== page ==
Congress created the Small Business Administration (SBA) in 1953 to assist entrepreneurs in creating successful small enterprises. There are SBA offices in each of the 50 states, as well as in the District of Columbia, the Virgin Islands, and Puerto Rico. Its primary goals are financing, training, and advocacy for small businesses. The SBA partners with thousands of lending, educational, and training institutions nationwide to meet these goals.
Contrary to popular thinking, the SBA is not a lending institution. It simply assists lending partners by guaranteeing major portions of loans made to small businesses when other funding or financing options are not available due to a variety of reasons.
SBA lending programs change, and program requirements are very broad in order to accommodate a wide range of financing needs. An exploration of the SBA Web site will provide the latest lending information and help you to define your requirements and needs analysis in more concrete terms.
The SBA partners with lending institutions. For example, when a small business applies to a bank or other financial institution for a loan, the lending officer reviews the application. It then decides if it merits a loan on its own. If yes, the loan is granted and no SBA involvement is needed.
If, however, the loan request can’t stand on its own or there’s too much risk for the bank to carry, it may require the additional support of an SBA guaranty. In this case, the lender requests SBA backing on the loan. The lending institution works directly with the SBA.
When the SBA guarantees the loan, it assures the bank that the government will reimburse the lending partner for a portion of its loss if the business defaults on the loan.
It’s important to note that the SBA guarantee doesn’t permit the lending institution to disregard standard commercial loan underwriting principals, such as collateral and personal guarantees. (In other words, a bad risk is still a bad risk.) However, it does allow the bank to loan more money, extend longer terms, and approve loans to startup or early growth businesses than it could otherwise. By financing these programs, the SBA helps businesses gain more access to capital in the long run, potentially creating jobs and expanding the tax base.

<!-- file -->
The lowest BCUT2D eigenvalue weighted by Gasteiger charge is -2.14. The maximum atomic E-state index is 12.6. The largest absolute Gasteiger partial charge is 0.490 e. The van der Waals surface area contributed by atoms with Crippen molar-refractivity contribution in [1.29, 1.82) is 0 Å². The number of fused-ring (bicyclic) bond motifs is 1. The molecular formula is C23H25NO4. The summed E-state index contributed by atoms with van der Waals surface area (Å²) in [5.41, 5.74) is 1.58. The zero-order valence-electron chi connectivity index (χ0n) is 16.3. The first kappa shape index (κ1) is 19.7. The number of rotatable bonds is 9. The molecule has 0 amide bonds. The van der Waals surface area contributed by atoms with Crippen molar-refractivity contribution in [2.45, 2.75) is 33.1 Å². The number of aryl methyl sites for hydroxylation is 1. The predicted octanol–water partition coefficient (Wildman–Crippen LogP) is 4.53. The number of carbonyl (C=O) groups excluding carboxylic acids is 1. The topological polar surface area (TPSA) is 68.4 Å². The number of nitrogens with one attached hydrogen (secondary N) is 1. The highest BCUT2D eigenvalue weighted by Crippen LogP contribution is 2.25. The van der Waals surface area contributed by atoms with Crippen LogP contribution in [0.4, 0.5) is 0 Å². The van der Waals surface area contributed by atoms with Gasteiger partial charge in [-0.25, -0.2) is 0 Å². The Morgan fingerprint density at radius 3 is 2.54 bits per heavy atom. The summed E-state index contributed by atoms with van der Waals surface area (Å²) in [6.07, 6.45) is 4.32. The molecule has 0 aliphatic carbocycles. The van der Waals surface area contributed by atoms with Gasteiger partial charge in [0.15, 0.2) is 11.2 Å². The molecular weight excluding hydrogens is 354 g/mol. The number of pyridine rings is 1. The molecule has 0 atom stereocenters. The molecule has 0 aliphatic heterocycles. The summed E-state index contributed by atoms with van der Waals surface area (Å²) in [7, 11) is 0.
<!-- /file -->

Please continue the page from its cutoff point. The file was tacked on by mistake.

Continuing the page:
Typically, the SBA can guarantee as much as 85 percent on loans of up to $150,000 and 75 percent on loans of more than $150,000. In most cases, the maximum guaranty is $1 million. There are some exceptions, and these figures can change.
If you’re considering a lending institution-SBA partnership for your financing needs, here are some guidelines to follow:
First, be prepared. Know your business, the intended market, your targeted customers, your potential niche, projected financials, and your competition. If you’ve planned your business thoroughly and strategically, you’re covered on the first part.
Allow your business plan to be the voice of your vision. Be sure to provide personal financial statements and tax returns for the business owners as well, as there’s little or no company history for the lending decision to be based on. Most important are financial statements that include monthly cash flow projections, which list critical assumptions.
Second, find the right lender. Not all banks are equal SBA partners. Local banks and other select commercial financial firms comprise the distribution system for SBA loans. Not every lender is the same nor does each one automatically fit your needs. Not all loan programs are available at all lending institutions.
Your financial institution should know your region (if your business is dependent on the local economy) and your business industry. Select a lender with an established track record, specifically with the SBA product that best matches your company’s current financial needs.
The SBA is there to help small business owners. Help yourself first by doing the appropriate research and by preparing thoroughly for your meeting with the SBA partner.
For the who, what, where, when, and how of the SBA and your small business, read Who Can Apply for an SBA Loan?, SBA Loan Key Requirements, Where to Get Help Before Applying for an SBA Loan, When to Apply for an SBA Loan, and How to Apply for an SBA Loan.